“I’m surprised by what you say, because I was at that meeting and the president never said that. Whoever reported that did not remember what happened there,” clarified the deputy minister, who emphasizes that Cuban Americans will be welcome like any other foreign investor and with the same conditions, but that only residents can incorporate a company. The official also took the opportunity to downplay Washington’s possible measures to provide credits or accounts in U.S. banks to the owners of micro, small and medium-sized enterprises (MSMEs) in Cuba in order to promote the private sector.

“I think there is a misunderstanding. Cuba is not waiting for the United States to act to any extent. The growth of the private sector in Cuba is a national decision,” he said. Fernández de Cossío indicates that the owners of MSMEs also suffer “the economic blockade, but Cuba does not need a bilateral banking relationship with the United States for the private sector in Cuba to prosper.”

The deputy minister admitted that there have been “mismanagement” and “inefficiencies” on the part of the Cuban government and that things must be improved, but the fundamentals will not change. On the one hand, he rejected the possibility of large companies outside the state sector. “We do not conceive, at least for the moment, that there are large monopolies, large concentrations of property, large concentrations of wealth and large concentrations of capital,” he specifies.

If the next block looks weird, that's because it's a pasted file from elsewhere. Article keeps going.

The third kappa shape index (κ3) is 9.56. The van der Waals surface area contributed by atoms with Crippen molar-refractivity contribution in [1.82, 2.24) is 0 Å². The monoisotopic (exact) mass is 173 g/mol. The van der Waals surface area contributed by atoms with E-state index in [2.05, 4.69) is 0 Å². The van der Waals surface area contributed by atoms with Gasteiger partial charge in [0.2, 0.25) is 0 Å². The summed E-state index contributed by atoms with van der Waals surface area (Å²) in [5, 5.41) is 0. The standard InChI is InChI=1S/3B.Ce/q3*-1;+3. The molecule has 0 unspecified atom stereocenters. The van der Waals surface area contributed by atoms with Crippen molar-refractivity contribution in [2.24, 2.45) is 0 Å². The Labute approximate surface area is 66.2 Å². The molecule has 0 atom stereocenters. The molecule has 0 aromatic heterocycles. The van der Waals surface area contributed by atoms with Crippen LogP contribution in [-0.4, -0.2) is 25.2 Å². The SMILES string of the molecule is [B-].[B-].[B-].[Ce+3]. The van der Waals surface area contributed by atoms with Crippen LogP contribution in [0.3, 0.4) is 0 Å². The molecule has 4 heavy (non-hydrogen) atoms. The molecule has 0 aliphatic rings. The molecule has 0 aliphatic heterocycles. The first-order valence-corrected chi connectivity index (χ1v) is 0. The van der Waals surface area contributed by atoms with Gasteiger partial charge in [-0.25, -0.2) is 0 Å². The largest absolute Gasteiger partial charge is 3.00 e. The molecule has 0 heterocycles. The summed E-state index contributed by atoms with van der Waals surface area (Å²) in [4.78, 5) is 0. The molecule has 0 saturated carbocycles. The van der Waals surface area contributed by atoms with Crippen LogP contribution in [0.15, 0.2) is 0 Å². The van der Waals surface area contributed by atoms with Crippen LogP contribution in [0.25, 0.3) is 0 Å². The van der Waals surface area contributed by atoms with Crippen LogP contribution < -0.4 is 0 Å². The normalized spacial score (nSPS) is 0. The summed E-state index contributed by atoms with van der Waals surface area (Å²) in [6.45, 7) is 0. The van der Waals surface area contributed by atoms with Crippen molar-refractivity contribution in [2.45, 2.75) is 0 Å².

Nor will there be, he made clear, a fluctuation in politics. “If liberalization is called on to make money and participate in politics for the parties to serve as machines so that politicians can be influenced and then the corporations and the rich have the ability to finance and buy political favors, that is something that we will not grant in Cuba,” he responded when asked about a possible plural system.

Our relationship with Russia is a good relationship. We don’t think it’s damaged, although on some issues we don’t have a similar point of view

Fernández de Cossío also addressed the issue of Cuban recruits who fight with the Russian army, to whom, he said, the laws on human trafficking and smuggling will be applied, as well as the one that punishes mercenarism. The official said that Havana was the first to detect the network and to begin collecting information from different governments to deactivate it, something that, if so, was made public when it was already a clamor in the independent and international media.

“Our relationship with Russia is a good relationship. We do not believe that it is damaged, although on some issues we do not have a similar point of view,” he replied when asked about the possible repercussions on the friendship between the two countries, closer than ever in recent years.

In addition, the deputy minister tiptoed over the alleged attack on the Cuban embassy in Washington. After his boss, Foreign Minister Bruno Rodríguez, said from the beginning that those responsible were exiles, whom he described as “anti-Cuban groups that resort to terrorism and feel impunity,” Fernández de Cossío apparently evades that position.

“It is not up to us to rush and start making accusations without knowing the facts or the investigation. That should be done by the law enforcement authorities in the United States,” he said.

Translated by Regina Anavy